Volume 26, 2019
Buddhist Responses to the Ecological Crisis: Recent Publications on Buddhism and Ecology
A review essay on four recent publications on Buddhism and environmental issues: Ecodharma: Buddhist Teachings for the Ecological Crisis by David R. Loy; Ecology, Ethics, and Interdependence: The Dalai Lama in Conversation with Leading Thinkers on Climate Change, edited by John Dunne and Daniel Goleman; Green Buddhism: Practice and Compassionate Action in Uncertain Times by Stephanie Kaza; and Mountains, Rivers, and the Great Earth: Reading Gary Snyder and Dōgen in an Ecological Crisis by Jason W. Wirth. Read article
Volume 21, 2014
Thresholds of Transcendence: Buddhist Self-immolation and Mahāyānist Absolute Altruism, Part Two
University of Melbourne
In China and Tibet, and under the gaze of the global media, the five-year period from February 2009 to February 2014 saw the self-immolations of at least 127 Tibetan Buddhist monks, nuns, and lay-people. An English Tibetan Buddhist monk, then resident in France, joined this number in November 2012, though his self-immolation has been excluded from all accounts of the exile Tibetan and other documenters of the ongoing Tibetan crisis. Underlying the phenomenon of Buddhist self-immolation is a real and interpretive ambiguity between personal, religious (or ritual-transcendental), altruistic, and political suicide, as well as political suicide within the Buddhist sangha specifically. These theoretical distinctions appear opaque not only to (aligned and non-aligned, Tibetan and non-Tibetan) observers, but potentially also to self-immolators themselves, despite their deeply motivated conviction.
Such ambiguity is reflected in the varying historical and current assessments of the practice, also represented by globally significant Buddhist leaders such as His Holiness the 14th Dalai Lama and the Vietnamese monk and activist Thích Nhất Hạnh. This essay analyses the symbolic ontology of suicide in these Tibetan Buddhist cases, and offers metaethical and normative accounts of self-immolation as an altruistic-political act in the “global repertoire of contention” in order to clarify its claims for what is a critically urgent issue in Buddhist ethics.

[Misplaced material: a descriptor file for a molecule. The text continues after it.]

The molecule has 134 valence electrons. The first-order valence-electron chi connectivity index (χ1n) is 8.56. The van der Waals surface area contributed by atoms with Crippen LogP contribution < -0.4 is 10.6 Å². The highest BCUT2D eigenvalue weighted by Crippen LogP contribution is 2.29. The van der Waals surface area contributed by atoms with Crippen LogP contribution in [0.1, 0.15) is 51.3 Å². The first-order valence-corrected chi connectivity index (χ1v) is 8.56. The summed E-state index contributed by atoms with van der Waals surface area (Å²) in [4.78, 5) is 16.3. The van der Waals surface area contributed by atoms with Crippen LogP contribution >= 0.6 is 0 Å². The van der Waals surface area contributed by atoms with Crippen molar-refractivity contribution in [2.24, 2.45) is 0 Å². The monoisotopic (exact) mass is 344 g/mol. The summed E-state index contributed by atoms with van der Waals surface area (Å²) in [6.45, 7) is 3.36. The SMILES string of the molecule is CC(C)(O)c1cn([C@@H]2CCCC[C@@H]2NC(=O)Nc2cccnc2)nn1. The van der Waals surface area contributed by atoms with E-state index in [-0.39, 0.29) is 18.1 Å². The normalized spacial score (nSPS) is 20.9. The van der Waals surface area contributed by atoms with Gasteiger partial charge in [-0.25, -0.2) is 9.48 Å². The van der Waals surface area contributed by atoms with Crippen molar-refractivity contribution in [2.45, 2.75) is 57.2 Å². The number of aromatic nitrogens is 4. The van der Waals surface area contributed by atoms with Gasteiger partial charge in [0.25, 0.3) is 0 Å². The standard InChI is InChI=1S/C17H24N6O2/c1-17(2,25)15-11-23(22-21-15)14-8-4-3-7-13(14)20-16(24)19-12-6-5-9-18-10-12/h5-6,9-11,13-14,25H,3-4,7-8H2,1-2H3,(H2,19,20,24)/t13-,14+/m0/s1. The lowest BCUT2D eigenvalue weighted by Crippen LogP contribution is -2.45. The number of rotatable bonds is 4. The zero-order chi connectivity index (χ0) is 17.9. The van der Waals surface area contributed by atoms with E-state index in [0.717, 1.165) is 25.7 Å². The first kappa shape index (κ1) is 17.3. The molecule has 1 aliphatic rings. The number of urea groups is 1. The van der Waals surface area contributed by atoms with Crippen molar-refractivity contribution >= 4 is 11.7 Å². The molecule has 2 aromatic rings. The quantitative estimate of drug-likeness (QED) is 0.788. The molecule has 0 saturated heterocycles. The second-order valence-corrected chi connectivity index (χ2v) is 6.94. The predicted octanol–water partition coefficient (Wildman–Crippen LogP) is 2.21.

Volume 21, 2014
The Politics of “Compassion” of the Fourteenth Dalai Lama: Between “Religion” and “Secularism”
Since 1959, the Fourteenth Dalai Lama has expressed the view that democratic reforms should be gradually carried out in the Tibetan political system. He did this by enlarging the connotation of the traditional Tibetan concept of chos srid zung ‘brel (union of dharma and polity). This paper will examine how the Dalai Lama succeeded in maintaining the traditional political concept of chos srid zung ‘brel in a modern Tibetan democracy by employing the idea of “compassion” to link “religion” and “secularism.”
Volume 20, 2013
The Dalai Lama and the Nature of Buddhist Ethics
Abraham Vélez de Cea
Eastern Kentucky University
This article clarifies the nature of Buddhist ethics from a comparative perspective. It contends that the Dalai Lama’s ethics is best understood as a pluralistic approach to virtue ethics. The article has two parts. The first part challenges Charles Goodman’s interpretation of Mahāyāna Buddhist ethics as an instance of consequentialism. This is done indirectly, that is, not by questioning Goodman’s reading of Śāntideva and Asaṅga, but rather by applying to the Dalai Lama’s ethics the same test that Goodman uses to justify his reading of Mahāyāna ethics as a whole. The second part examines the Dalai Lama’s ethics in comparison to Christine Swanton, a representative of a pluralistic approach to virtue ethics in contemporary analytic philosophy. By comparing the ethics of the Dalai Lama and Swanton, the article does not wish to suggest that her pluralistic approach to virtue ethics is the closest western analogue to Buddhist virtue ethics. I use comparison, not to understand the Dalai Lama’s ethical ideas from the perspective of Swanton’s ethics, but rather to highlight what is unique about the Dalai Lama’s approach to virtue ethics, which is pluralistic in a characteristically Buddhist way.
Volume 11, 2004
Destructive Emotions: How Can We Overcome Them? A Scientific Dialogue with the Dalai Lama. Narrated by Daniel Goleman. New York: Random House, 2003, xxiv + 404 pages, ISBN 0-553-80171-6 (hardback), $28.00.
Reviewed by Christian Coseru
Volume 6, 1999
The Snow Lion and the Dragon: Tibet, China and the Dalai Lama. By Melvyn C. Goldstein. Berkeley: University of California Press, 1997, xiii + 152 pages, : 0-520-21254-1, US$19.95.
Reviewed by Toni Huber